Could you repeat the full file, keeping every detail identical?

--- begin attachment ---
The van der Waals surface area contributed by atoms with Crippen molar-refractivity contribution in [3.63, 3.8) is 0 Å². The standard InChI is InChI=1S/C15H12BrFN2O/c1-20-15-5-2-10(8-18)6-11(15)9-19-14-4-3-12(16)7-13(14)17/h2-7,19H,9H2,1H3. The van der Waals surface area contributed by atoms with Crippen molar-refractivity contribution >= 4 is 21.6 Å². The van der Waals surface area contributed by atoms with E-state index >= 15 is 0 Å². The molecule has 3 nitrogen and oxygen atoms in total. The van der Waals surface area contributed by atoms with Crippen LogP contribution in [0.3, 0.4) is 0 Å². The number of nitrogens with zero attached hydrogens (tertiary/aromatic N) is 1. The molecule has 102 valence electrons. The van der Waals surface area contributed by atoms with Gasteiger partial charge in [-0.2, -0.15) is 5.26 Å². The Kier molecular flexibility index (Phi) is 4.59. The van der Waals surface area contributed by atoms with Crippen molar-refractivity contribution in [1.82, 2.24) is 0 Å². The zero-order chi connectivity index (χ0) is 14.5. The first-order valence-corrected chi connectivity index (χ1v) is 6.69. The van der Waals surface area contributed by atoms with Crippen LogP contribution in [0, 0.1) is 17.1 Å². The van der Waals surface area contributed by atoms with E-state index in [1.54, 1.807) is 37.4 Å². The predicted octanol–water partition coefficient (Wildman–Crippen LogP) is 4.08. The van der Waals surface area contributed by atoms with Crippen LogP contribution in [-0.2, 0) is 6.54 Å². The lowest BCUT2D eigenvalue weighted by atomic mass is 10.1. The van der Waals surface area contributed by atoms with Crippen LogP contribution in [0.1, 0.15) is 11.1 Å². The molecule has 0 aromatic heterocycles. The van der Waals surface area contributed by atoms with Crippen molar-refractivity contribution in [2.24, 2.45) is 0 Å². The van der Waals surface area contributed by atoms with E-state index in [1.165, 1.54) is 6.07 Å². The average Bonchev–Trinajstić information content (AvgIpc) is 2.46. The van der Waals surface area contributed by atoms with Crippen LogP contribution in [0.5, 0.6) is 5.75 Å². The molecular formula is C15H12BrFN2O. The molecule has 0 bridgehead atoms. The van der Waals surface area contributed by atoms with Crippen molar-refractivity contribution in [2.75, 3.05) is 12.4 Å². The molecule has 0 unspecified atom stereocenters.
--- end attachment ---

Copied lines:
The van der Waals surface area contributed by atoms with Crippen molar-refractivity contribution in [3.63, 3.8) is 0 Å². The standard InChI is InChI=1S/C15H12BrFN2O/c1-20-15-5-2-10(8-18)6-11(15)9-19-14-4-3-12(16)7-13(14)17/h2-7,19H,9H2,1H3. The van der Waals surface area contributed by atoms with Crippen molar-refractivity contribution >= 4 is 21.6 Å². The van der Waals surface area contributed by atoms with E-state index >= 15 is 0 Å². The molecule has 3 nitrogen and oxygen atoms in total. The van der Waals surface area contributed by atoms with Crippen LogP contribution in [0.3, 0.4) is 0 Å². The number of nitrogens with zero attached hydrogens (tertiary/aromatic N) is 1. The molecule has 102 valence electrons. The van der Waals surface area contributed by atoms with Gasteiger partial charge in [-0.2, -0.15) is 5.26 Å². The Kier molecular flexibility index (Phi) is 4.59. The van der Waals surface area contributed by atoms with Crippen molar-refractivity contribution in [1.82, 2.24) is 0 Å². The zero-order chi connectivity index (χ0) is 14.5. The first-order valence-corrected chi connectivity index (χ1v) is 6.69. The van der Waals surface area contributed by atoms with Crippen LogP contribution in [0, 0.1) is 17.1 Å². The van der Waals surface area contributed by atoms with E-state index in [1.54, 1.807) is 37.4 Å². The predicted octanol–water partition coefficient (Wildman–Crippen LogP) is 4.08. The van der Waals surface area contributed by atoms with Crippen LogP contribution in [-0.2, 0) is 6.54 Å². The lowest BCUT2D eigenvalue weighted by atomic mass is 10.1. The van der Waals surface area contributed by atoms with Crippen LogP contribution in [0.1, 0.15) is 11.1 Å². The molecule has 0 aromatic heterocycles. The van der Waals surface area contributed by atoms with Crippen molar-refractivity contribution in [2.24, 2.45) is 0 Å². The van der Waals surface area contributed by atoms with E-state index in [1.165, 1.54) is 6.07 Å². The average Bonchev–Trinajstić information content (AvgIpc) is 2.46. The van der Waals surface area contributed by atoms with Crippen LogP contribution in [0.5, 0.6) is 5.75 Å². The molecular formula is C15H12BrFN2O. The molecule has 0 bridgehead atoms. The van der Waals surface area contributed by atoms with Crippen molar-refractivity contribution in [2.75, 3.05) is 12.4 Å². The molecule has 0 unspecified atom stereocenters.